Members of Tamworth’s business community are hoping Stone Mills council sees the value of staying plugged in to the increasing demand of electric vehicles.
At Monday’s council meeting in Centreville, Tamworth and Erinsville Community Development Committee (TECDC) member Cam Mather asked the municipality to consider finding $20,000 to fund the installation of an electronic vehicle charging station within the village. He shared a map showing the closest stations to the community were located in Napanee in the south, Verona in the east, and Springbrook in the west.
“It offers another way to try to position Tamworth as a place people can come and be comfortable,” Mather said. “We’re finding that with electric vehicles, some people do have range anxiety. I’m thinking of people coming to Tamworth and they’re not sure they’re going to get there and back comfortably.”
He said he wonders if the tourists with kayaks on their vehicles heading into Tamworth to visit the bakery or another shop would still be there if they couldn’t access charging equipment.
Mather said the TECDC has undertaken considerable research into service delivery and found it would be cost prohibitive for their collective to proceed. He said the lowest estimates he found were about $10,000 for equipment and another $10,000 for installation. There could be a revenue stream, however.
“A lot of organizations like restaurants or hotels will put these up and not charge for electricity,” he said. “We think the best way to handle it would be using a charging service like flo.ca or chargepoint.com. You would have a special card or your smartphone and be billed that way. Some of the money would be returned to whomever installed it — in this case Stone Mills.”
According to Mather, the merchant group suggested locating the station at the municipal library parking lot because it is central and accessible. He cautioned the location could be impacted by the potential to access electricity and make an installation.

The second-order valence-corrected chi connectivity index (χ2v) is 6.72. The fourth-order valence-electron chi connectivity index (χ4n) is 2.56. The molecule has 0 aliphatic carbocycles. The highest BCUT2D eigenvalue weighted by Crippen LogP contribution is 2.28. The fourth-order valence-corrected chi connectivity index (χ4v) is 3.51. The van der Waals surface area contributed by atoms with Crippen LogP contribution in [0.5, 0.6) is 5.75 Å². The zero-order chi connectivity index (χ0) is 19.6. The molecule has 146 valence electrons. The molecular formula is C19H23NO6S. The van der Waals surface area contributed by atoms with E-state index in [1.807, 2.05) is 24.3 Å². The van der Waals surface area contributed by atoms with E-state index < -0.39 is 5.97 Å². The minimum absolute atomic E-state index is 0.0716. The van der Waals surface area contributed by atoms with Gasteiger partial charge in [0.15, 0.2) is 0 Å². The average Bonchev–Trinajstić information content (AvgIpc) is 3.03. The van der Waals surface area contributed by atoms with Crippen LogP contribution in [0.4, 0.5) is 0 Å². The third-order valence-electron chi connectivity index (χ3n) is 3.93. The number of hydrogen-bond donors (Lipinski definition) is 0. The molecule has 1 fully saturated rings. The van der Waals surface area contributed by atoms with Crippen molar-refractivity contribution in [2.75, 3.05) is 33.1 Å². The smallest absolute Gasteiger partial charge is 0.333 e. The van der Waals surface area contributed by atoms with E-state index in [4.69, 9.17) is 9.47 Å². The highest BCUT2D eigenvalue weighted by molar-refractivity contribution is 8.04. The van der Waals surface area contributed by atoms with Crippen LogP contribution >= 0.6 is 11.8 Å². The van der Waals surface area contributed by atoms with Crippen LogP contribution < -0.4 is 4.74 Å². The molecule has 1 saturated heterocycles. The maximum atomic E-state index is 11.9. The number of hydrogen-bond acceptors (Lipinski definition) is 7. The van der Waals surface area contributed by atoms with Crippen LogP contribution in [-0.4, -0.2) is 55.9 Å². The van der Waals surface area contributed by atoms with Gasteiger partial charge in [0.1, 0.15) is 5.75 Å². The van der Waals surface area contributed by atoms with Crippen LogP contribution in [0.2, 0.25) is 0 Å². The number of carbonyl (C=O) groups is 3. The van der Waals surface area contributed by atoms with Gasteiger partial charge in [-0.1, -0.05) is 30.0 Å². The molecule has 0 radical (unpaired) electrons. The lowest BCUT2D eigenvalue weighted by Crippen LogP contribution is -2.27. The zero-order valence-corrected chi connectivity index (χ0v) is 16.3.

“It’s a learning curve for us. We realize it’s not going to happen overnight,” he said.
In making a motion to refer the discussion to budget deliberations, councillor Doug Davison called electric cars “a sign of the future” and said more and more people will soon be driving hybrids.
Deputy reeve John Wise said he felt council would need staff to provide some analysis of potential returns. He said while he doesn’t think a station would break even for some time, it would provide general benefit to the business community and to some local residents. He also looked at environmental impacts.
“If we really are going to change our economy and save civilization, we better mostly be driving electric cars by 2030. It’s a huge piece of the emissions puzzle, so it’s not premature to be thinking of this now. It just comes down to: ‘Can a municipality of our size afford to be a leader?’”
Mather said it may be difficult to get accurate revenue estimates, but suggested he could reach out to other eastern Ontario communities to get an idea of what to expect.
Davison said he feels the township actively explore the idea, whether or not it can afford it now.
“If we don’t start thinking about it at some point, we’ll never get to the end point. We may not do it this year, but the township has a history of saving to do things. We may find it’s not feasible this year, but we can put money away in the next year or two years. It’s something you have to talk about.”
Wise also suggested later in the meeting, funding such a project might be an appropriate use of funds raised through a community vibrancy agreement for the Loyalist Solar Project.